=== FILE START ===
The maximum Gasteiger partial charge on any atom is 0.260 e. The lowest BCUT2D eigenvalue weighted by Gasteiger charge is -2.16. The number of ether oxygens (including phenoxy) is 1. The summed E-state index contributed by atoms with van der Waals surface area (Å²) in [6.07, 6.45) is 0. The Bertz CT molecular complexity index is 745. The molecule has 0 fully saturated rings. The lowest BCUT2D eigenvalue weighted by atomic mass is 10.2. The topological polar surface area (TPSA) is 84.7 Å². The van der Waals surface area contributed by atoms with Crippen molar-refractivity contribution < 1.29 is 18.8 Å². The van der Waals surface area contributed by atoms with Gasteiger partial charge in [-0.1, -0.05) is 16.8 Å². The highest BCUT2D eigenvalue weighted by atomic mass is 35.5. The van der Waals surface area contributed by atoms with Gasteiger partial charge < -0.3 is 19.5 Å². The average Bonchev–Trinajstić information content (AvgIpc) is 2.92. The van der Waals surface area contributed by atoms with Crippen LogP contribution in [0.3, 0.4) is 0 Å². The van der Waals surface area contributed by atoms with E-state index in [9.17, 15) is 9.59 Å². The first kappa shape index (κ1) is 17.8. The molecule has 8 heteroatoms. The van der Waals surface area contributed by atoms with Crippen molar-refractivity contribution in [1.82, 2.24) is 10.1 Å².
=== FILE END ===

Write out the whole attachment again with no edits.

The maximum Gasteiger partial charge on any atom is 0.260 e. The lowest BCUT2D eigenvalue weighted by Gasteiger charge is -2.16. The number of ether oxygens (including phenoxy) is 1. The summed E-state index contributed by atoms with van der Waals surface area (Å²) in [6.07, 6.45) is 0. The Bertz CT molecular complexity index is 745. The molecule has 0 fully saturated rings. The lowest BCUT2D eigenvalue weighted by atomic mass is 10.2. The topological polar surface area (TPSA) is 84.7 Å². The van der Waals surface area contributed by atoms with Crippen molar-refractivity contribution < 1.29 is 18.8 Å². The van der Waals surface area contributed by atoms with Gasteiger partial charge in [-0.1, -0.05) is 16.8 Å². The highest BCUT2D eigenvalue weighted by atomic mass is 35.5. The van der Waals surface area contributed by atoms with Gasteiger partial charge < -0.3 is 19.5 Å². The average Bonchev–Trinajstić information content (AvgIpc) is 2.92. The van der Waals surface area contributed by atoms with Crippen LogP contribution in [0.3, 0.4) is 0 Å². The van der Waals surface area contributed by atoms with E-state index in [9.17, 15) is 9.59 Å². The first kappa shape index (κ1) is 17.8. The molecule has 8 heteroatoms. The van der Waals surface area contributed by atoms with Crippen molar-refractivity contribution in [1.82, 2.24) is 10.1 Å².